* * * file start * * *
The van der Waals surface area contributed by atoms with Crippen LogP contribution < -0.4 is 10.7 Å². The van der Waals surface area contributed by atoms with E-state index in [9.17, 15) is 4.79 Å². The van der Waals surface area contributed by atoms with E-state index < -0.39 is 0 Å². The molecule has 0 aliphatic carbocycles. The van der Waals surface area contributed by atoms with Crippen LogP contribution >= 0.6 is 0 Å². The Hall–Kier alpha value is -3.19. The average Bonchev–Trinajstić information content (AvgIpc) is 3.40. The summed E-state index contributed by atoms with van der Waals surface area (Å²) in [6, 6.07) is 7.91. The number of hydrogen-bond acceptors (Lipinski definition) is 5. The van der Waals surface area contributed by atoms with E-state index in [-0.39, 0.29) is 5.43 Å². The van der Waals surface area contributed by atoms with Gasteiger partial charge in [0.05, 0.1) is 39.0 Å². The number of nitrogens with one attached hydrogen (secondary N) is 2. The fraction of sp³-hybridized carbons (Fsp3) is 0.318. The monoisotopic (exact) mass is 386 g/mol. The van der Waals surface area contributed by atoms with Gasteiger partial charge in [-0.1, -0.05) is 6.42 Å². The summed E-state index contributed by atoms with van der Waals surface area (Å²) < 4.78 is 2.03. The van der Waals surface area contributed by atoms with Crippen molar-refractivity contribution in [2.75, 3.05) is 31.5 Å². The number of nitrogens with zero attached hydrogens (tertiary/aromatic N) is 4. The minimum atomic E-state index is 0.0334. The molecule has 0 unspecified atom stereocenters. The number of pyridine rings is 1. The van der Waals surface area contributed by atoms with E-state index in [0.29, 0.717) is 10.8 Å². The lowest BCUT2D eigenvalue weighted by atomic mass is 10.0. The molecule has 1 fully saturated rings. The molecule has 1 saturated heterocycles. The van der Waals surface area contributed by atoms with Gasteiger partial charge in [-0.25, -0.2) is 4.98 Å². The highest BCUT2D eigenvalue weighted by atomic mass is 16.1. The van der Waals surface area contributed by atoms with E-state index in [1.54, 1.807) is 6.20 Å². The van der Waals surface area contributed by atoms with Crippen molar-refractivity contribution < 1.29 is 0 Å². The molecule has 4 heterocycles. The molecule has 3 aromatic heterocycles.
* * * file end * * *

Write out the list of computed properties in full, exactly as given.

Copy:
The van der Waals surface area contributed by atoms with Crippen LogP contribution < -0.4 is 10.7 Å². The van der Waals surface area contributed by atoms with E-state index in [9.17, 15) is 4.79 Å². The van der Waals surface area contributed by atoms with E-state index < -0.39 is 0 Å². The molecule has 0 aliphatic carbocycles. The van der Waals surface area contributed by atoms with Crippen LogP contribution >= 0.6 is 0 Å². The Hall–Kier alpha value is -3.19. The average Bonchev–Trinajstić information content (AvgIpc) is 3.40. The summed E-state index contributed by atoms with van der Waals surface area (Å²) in [6, 6.07) is 7.91. The number of hydrogen-bond acceptors (Lipinski definition) is 5. The van der Waals surface area contributed by atoms with E-state index in [-0.39, 0.29) is 5.43 Å². The van der Waals surface area contributed by atoms with Gasteiger partial charge in [0.05, 0.1) is 39.0 Å². The number of nitrogens with one attached hydrogen (secondary N) is 2. The fraction of sp³-hybridized carbons (Fsp3) is 0.318. The monoisotopic (exact) mass is 386 g/mol. The van der Waals surface area contributed by atoms with Gasteiger partial charge in [-0.1, -0.05) is 6.42 Å². The summed E-state index contributed by atoms with van der Waals surface area (Å²) < 4.78 is 2.03. The van der Waals surface area contributed by atoms with Crippen molar-refractivity contribution in [2.75, 3.05) is 31.5 Å². The number of nitrogens with zero attached hydrogens (tertiary/aromatic N) is 4. The minimum atomic E-state index is 0.0334. The molecule has 0 unspecified atom stereocenters. The number of pyridine rings is 1. The van der Waals surface area contributed by atoms with E-state index in [0.29, 0.717) is 10.8 Å². The lowest BCUT2D eigenvalue weighted by atomic mass is 10.0. The molecule has 1 fully saturated rings. The molecule has 1 saturated heterocycles. The van der Waals surface area contributed by atoms with Gasteiger partial charge in [-0.25, -0.2) is 4.98 Å². The highest BCUT2D eigenvalue weighted by atomic mass is 16.1. The van der Waals surface area contributed by atoms with E-state index in [1.54, 1.807) is 6.20 Å². The van der Waals surface area contributed by atoms with Crippen molar-refractivity contribution < 1.29 is 0 Å². The molecule has 4 heterocycles. The molecule has 3 aromatic heterocycles.